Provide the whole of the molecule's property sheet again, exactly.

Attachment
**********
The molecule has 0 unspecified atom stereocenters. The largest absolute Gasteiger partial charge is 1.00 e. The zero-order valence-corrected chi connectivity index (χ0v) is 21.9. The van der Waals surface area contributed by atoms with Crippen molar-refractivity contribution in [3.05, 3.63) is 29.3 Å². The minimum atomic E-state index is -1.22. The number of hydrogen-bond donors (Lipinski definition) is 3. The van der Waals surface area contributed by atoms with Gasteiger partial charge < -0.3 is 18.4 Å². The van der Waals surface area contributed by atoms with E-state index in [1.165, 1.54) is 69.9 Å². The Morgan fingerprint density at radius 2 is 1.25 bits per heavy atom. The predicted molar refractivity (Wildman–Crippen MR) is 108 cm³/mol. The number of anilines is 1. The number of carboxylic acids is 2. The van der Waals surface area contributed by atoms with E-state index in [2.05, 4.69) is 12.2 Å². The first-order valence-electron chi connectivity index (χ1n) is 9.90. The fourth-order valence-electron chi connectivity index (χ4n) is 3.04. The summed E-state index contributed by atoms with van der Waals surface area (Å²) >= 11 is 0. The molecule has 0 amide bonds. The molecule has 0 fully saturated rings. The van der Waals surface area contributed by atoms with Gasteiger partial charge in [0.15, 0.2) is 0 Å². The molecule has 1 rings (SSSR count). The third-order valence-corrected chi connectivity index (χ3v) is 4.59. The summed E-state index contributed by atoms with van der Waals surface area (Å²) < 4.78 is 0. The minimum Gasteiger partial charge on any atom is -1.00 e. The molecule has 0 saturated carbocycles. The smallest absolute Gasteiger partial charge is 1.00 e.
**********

The molecule has 0 unspecified atom stereocenters. The largest absolute Gasteiger partial charge is 1.00 e. The zero-order valence-corrected chi connectivity index (χ0v) is 21.9. The van der Waals surface area contributed by atoms with Crippen molar-refractivity contribution in [3.05, 3.63) is 29.3 Å². The minimum atomic E-state index is -1.22. The number of hydrogen-bond donors (Lipinski definition) is 3. The van der Waals surface area contributed by atoms with Gasteiger partial charge < -0.3 is 18.4 Å². The van der Waals surface area contributed by atoms with E-state index in [1.165, 1.54) is 69.9 Å². The Morgan fingerprint density at radius 2 is 1.25 bits per heavy atom. The predicted molar refractivity (Wildman–Crippen MR) is 108 cm³/mol. The number of anilines is 1. The number of carboxylic acids is 2. The van der Waals surface area contributed by atoms with E-state index in [2.05, 4.69) is 12.2 Å². The first-order valence-electron chi connectivity index (χ1n) is 9.90. The fourth-order valence-electron chi connectivity index (χ4n) is 3.04. The summed E-state index contributed by atoms with van der Waals surface area (Å²) >= 11 is 0. The molecule has 0 amide bonds. The molecule has 0 fully saturated rings. The van der Waals surface area contributed by atoms with Gasteiger partial charge in [0.15, 0.2) is 0 Å². The molecule has 1 rings (SSSR count). The third-order valence-corrected chi connectivity index (χ3v) is 4.59. The summed E-state index contributed by atoms with van der Waals surface area (Å²) < 4.78 is 0. The minimum Gasteiger partial charge on any atom is -1.00 e. The molecule has 0 saturated carbocycles. The smallest absolute Gasteiger partial charge is 1.00 e.